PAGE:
Description of New MBT Loops
The Mineral Belt Trail (MBT) committee proposes to construct three loops that connect to the MBT. A loop will be located on Fryer, Fairview and Carbonate Hills immediately east of Leadville. The Fairview Hill loop is an extension of the Fryer Hill loop. All loops are located less than 1 mile east of the Leadville city limits. They can be accessed directly from 7th and 5th streets, County roads 3 and 1. The loops will add a total of 4.0 miles or 6.3 km to the MBT, increasing its length by 34 percent, making it 15.7 miles or 25.2 km long. The additional length will reduce the increased use density of the trail when the 10-mile Canyon trail from Summit County is connected to the MBT, another future goal. All the loops provide spectacular views of; Leadville, the upper Arkansas Valley, and the Mosquito, Sawatch, and Collegiate ranges. A total of ten 14k peaks including Mt. Elbert Colorado’s highest peak will be visible from the trails.
History of New MBT Loops
The loops pass many locations of historic significance that are part of the 140-year story of discovery, development, and remediation of mining activities in the Leadville area. Historic sites include the Matchless Mine National Historic Site. A partial list of additional sites includes; H.A.W. Tabor’s Little Pittsburgh mine discovery site, Colorado Governor Routt’s Morning Star mine, the Chrysolite mine, said to have been salted by Chicken Bill, the Robert E mine that produced 117,000 ounces of silver (34,000,000 2017 dollars) in less than 24 hours in 1879 and the Wolftone mine, site of an underground banquet for more than 200 guests in 1911. The Carbonate loop passes near the site of GrahmPark. At one time a town of 200 inhabitants with a school district. The town supported the mines of Carbonate and Iron Hills. The records of the school district are preserved in the State archives.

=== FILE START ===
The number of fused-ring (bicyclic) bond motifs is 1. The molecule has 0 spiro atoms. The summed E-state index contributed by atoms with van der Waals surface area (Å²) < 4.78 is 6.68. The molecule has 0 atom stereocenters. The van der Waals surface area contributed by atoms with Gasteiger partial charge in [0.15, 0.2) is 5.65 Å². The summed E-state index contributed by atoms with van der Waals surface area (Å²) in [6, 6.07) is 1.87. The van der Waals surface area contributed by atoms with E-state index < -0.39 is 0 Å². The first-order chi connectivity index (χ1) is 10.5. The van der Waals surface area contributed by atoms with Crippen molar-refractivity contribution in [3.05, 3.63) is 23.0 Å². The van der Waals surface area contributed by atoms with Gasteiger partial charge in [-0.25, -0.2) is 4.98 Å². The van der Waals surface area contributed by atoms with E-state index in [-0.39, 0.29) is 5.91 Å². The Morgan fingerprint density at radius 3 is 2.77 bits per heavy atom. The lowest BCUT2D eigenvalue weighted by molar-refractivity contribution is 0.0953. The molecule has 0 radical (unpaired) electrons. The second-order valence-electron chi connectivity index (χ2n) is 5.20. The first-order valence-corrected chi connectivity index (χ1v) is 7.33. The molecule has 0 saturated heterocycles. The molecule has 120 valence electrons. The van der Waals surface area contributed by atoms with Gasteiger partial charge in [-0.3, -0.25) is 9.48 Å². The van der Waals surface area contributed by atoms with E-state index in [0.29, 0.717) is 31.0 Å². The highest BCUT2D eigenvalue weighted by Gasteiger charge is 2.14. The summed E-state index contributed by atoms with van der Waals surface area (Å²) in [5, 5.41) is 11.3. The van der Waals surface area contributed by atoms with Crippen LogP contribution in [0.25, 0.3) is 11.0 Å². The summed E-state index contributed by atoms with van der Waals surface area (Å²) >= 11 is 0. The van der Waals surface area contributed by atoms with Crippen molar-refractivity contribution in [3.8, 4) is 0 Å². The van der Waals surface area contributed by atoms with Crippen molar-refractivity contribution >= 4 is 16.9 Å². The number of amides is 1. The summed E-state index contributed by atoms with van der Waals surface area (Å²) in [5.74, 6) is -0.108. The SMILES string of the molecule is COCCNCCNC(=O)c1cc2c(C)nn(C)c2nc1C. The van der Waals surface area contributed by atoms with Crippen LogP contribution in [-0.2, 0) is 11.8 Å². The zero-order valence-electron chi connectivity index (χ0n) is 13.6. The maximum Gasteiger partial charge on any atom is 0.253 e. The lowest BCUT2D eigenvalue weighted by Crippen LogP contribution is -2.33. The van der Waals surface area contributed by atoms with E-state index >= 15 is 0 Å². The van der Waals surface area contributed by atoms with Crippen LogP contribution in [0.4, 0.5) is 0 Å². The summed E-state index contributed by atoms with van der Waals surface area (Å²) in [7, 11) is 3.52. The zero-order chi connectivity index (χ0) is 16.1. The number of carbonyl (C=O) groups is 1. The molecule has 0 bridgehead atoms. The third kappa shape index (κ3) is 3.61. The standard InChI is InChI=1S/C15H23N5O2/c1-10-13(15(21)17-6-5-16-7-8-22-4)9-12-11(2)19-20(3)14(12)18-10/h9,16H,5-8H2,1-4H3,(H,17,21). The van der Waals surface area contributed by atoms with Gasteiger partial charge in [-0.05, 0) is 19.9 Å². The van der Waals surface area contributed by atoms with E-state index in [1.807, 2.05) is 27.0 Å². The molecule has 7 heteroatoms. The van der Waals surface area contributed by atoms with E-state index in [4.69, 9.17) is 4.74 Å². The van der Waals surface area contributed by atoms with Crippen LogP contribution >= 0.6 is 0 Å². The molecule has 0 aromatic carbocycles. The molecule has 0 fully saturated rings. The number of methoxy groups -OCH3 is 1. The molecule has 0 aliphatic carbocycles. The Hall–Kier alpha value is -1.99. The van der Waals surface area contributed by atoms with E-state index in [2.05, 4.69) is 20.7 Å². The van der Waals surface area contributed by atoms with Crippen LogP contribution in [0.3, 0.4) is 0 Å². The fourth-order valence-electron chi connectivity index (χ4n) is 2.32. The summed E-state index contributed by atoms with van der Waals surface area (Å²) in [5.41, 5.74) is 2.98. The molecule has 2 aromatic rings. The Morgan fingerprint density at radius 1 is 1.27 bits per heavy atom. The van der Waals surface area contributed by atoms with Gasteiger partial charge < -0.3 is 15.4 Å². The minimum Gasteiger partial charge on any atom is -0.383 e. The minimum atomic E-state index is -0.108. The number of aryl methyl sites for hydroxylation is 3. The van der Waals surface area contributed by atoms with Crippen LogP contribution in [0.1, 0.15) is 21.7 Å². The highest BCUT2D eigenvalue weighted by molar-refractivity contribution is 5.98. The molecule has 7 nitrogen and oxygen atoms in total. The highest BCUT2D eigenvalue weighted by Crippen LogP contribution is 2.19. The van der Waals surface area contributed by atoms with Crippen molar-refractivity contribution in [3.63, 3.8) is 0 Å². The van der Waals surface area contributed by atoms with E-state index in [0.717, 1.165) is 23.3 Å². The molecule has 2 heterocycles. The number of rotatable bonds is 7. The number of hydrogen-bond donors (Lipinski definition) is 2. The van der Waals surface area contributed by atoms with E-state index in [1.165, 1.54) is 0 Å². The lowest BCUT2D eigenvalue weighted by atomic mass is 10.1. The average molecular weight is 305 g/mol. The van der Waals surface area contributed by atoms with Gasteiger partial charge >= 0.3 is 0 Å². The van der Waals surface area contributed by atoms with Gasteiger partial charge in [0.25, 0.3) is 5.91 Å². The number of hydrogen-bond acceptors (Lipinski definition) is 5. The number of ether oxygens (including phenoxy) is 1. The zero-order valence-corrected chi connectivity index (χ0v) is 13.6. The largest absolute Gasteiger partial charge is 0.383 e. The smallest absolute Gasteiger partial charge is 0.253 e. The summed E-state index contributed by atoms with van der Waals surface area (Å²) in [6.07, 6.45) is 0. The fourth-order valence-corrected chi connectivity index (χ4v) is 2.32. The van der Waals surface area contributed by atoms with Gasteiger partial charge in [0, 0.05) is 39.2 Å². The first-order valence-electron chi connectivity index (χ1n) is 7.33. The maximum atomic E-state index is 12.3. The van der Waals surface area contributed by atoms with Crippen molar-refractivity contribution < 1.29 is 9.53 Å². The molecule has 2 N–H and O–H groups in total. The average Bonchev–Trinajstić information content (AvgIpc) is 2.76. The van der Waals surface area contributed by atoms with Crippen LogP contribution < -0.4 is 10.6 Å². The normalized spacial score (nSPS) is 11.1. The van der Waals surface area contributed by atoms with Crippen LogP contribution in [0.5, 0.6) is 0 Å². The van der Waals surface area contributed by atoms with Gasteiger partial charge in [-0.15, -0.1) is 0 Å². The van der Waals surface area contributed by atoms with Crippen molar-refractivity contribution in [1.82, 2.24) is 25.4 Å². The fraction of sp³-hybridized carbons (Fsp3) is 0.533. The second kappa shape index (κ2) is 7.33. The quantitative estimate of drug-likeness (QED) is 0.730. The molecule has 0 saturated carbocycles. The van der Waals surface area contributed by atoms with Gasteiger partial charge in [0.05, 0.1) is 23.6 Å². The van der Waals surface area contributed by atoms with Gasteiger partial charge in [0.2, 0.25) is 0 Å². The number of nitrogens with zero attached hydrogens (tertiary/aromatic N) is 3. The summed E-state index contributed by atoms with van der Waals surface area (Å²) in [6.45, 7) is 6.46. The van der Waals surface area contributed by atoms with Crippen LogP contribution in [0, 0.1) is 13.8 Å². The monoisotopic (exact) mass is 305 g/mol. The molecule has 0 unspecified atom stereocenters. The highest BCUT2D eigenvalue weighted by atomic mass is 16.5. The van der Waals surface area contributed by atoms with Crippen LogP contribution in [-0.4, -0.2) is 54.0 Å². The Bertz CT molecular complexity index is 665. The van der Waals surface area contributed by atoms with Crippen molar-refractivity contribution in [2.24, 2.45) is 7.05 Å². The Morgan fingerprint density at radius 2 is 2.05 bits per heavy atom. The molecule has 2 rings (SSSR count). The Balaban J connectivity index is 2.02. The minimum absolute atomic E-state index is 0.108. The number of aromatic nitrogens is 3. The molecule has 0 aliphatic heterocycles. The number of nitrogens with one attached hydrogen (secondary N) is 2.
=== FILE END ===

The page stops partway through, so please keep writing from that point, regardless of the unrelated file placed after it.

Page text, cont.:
Ecology of New MBT Loops
The loops pass examples of 20th and 21st-century remediation of 19th and early 20th-century mine waste and acid runoff from the Wolftone, Green Back, Mikado, Pyrenees mines, Hamm’s mill, and other sites. This work protects public health and restores ecosystems in the Leadville area. It contributed to the restoration of the upper Arkansas River ecosystems and the river’s ranking as a blue-ribbon trout stream. Because of logging, mining, and smelter emissions the loop areas were nearly devoid of vegetation from the late 19th to mid-20th centuries. Photos taken during that time will be displayed at their view location along the trail to quantify the environmental recovery that has taken place. The taxonomy in the late 19thcentury views can be compared with the current taxonomy of vegetation along the trail. The intention is to be a basis for discussion of environmental recovery and remediation.